Currently, 27 states have medicalized marijuana, and eight states plus the District of Columbia have legalized marijuana for recreational use. The media have played a central role in these campaigns by having a robust effect on perceptions of marijuana policy. The media have also been used throughout history to influence individual behavior, particularly surrounding marijuana and other drug use.
To analyze the media’s effects on voting on marijuana initiatives and shifts in perceptions of marijuana policy, risk, harm, and use, this study anonymously surveyed 664 undergraduates. The students were selected using multistage cluster sampling of all departments and courses at a diverse, large university. Findings indicate that the media do not have a significant impact on beliefs and behaviors when peers and social bonds are control variables. Implications include utilizing the media to target peers and parents, an interdisciplinary approach, and utilizing social media for drug reform and prevention efforts.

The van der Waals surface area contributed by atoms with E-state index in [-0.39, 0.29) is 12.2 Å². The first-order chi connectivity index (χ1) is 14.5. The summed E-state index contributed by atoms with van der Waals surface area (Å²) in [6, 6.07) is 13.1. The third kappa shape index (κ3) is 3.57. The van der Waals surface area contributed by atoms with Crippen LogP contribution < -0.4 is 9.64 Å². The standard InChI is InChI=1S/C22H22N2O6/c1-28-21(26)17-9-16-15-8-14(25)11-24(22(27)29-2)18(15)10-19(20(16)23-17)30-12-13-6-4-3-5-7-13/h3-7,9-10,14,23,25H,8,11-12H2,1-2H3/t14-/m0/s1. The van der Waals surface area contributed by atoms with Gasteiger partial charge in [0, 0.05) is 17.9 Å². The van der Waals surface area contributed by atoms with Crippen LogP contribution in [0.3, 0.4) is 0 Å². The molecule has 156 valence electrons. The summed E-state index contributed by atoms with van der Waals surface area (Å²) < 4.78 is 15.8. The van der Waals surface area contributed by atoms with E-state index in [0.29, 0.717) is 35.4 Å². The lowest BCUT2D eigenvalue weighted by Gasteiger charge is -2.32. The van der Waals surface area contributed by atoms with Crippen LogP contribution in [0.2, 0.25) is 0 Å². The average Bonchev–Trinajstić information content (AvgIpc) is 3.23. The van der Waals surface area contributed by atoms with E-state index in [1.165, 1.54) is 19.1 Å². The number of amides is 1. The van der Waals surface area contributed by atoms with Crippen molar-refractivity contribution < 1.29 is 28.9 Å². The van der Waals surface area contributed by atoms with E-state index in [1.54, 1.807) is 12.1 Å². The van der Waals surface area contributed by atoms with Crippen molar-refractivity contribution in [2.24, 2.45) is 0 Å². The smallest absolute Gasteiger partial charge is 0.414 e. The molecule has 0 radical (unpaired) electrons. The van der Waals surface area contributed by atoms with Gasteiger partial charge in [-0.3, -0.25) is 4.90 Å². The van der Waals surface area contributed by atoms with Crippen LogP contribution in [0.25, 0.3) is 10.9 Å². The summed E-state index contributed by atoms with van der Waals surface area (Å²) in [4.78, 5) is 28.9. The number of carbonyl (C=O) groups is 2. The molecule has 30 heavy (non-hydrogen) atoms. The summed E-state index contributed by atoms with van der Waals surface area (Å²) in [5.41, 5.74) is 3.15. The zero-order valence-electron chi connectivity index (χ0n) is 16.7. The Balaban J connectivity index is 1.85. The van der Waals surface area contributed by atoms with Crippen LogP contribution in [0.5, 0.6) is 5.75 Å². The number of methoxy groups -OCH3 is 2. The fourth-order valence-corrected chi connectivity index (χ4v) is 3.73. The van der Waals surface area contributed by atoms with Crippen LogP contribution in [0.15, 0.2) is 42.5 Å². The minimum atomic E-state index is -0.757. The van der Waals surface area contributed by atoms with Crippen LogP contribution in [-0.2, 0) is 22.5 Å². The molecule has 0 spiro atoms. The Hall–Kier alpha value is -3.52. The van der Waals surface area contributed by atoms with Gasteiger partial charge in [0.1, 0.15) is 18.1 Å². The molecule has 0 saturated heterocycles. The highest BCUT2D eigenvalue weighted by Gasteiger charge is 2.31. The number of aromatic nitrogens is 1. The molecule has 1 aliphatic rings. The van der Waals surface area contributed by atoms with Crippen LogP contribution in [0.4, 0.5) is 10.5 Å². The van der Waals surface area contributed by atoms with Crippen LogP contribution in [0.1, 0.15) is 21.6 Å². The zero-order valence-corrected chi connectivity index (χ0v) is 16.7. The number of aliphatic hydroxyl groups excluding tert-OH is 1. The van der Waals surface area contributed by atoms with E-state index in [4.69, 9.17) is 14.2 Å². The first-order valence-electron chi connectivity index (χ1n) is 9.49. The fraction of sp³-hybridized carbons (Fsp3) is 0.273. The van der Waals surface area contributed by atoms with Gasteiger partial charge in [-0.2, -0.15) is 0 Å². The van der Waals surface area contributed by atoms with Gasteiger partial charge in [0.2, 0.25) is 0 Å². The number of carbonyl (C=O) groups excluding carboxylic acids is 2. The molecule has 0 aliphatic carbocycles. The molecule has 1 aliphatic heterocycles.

|Commitee:||Malm, Aili, Vickovic, Samuel|
|School:||California State University, Long Beach|
|Department:||Criminology, Criminal Justice and Emergency Management|
|School Location:||United States -- California|
|Source:||MAI 56/04M(E), Masters Abstracts International|
|Subjects:||Criminology, Mass communications|
|Keywords:||Marijuana, Media, Peers, Perceptions, Social bonds|
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